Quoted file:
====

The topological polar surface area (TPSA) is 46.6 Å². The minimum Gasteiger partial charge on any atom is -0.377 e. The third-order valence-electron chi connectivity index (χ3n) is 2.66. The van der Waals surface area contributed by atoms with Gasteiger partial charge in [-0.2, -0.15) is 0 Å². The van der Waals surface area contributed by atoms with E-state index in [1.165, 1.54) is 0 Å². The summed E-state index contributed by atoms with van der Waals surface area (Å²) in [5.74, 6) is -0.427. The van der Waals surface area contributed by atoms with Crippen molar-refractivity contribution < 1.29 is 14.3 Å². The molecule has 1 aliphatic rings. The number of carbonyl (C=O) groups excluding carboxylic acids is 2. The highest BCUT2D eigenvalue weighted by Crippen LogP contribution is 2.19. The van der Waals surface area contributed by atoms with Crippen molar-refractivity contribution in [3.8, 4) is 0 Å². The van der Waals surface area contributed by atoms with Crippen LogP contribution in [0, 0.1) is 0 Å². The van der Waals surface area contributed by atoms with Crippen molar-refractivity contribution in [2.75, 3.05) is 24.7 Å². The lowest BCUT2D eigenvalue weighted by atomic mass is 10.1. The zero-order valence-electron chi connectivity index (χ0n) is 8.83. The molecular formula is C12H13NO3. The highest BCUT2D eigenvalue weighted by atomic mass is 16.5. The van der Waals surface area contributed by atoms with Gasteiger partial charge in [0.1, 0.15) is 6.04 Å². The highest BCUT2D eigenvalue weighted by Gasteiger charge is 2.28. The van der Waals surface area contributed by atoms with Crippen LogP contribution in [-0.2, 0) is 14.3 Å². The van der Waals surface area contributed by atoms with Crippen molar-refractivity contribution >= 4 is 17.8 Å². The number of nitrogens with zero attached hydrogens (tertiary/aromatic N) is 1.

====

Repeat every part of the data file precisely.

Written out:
The topological polar surface area (TPSA) is 46.6 Å². The minimum Gasteiger partial charge on any atom is -0.377 e. The third-order valence-electron chi connectivity index (χ3n) is 2.66. The van der Waals surface area contributed by atoms with Gasteiger partial charge in [-0.2, -0.15) is 0 Å². The van der Waals surface area contributed by atoms with E-state index in [1.165, 1.54) is 0 Å². The summed E-state index contributed by atoms with van der Waals surface area (Å²) in [5.74, 6) is -0.427. The van der Waals surface area contributed by atoms with Crippen molar-refractivity contribution < 1.29 is 14.3 Å². The molecule has 1 aliphatic rings. The number of carbonyl (C=O) groups excluding carboxylic acids is 2. The highest BCUT2D eigenvalue weighted by Crippen LogP contribution is 2.19. The van der Waals surface area contributed by atoms with Crippen molar-refractivity contribution in [3.8, 4) is 0 Å². The van der Waals surface area contributed by atoms with Crippen LogP contribution in [0, 0.1) is 0 Å². The van der Waals surface area contributed by atoms with Crippen molar-refractivity contribution in [2.75, 3.05) is 24.7 Å². The lowest BCUT2D eigenvalue weighted by atomic mass is 10.1. The zero-order valence-electron chi connectivity index (χ0n) is 8.83. The molecular formula is C12H13NO3. The highest BCUT2D eigenvalue weighted by atomic mass is 16.5. The van der Waals surface area contributed by atoms with Gasteiger partial charge in [0.1, 0.15) is 6.04 Å². The highest BCUT2D eigenvalue weighted by Gasteiger charge is 2.28. The van der Waals surface area contributed by atoms with Crippen LogP contribution in [-0.2, 0) is 14.3 Å². The van der Waals surface area contributed by atoms with Crippen molar-refractivity contribution >= 4 is 17.8 Å². The number of nitrogens with zero attached hydrogens (tertiary/aromatic N) is 1.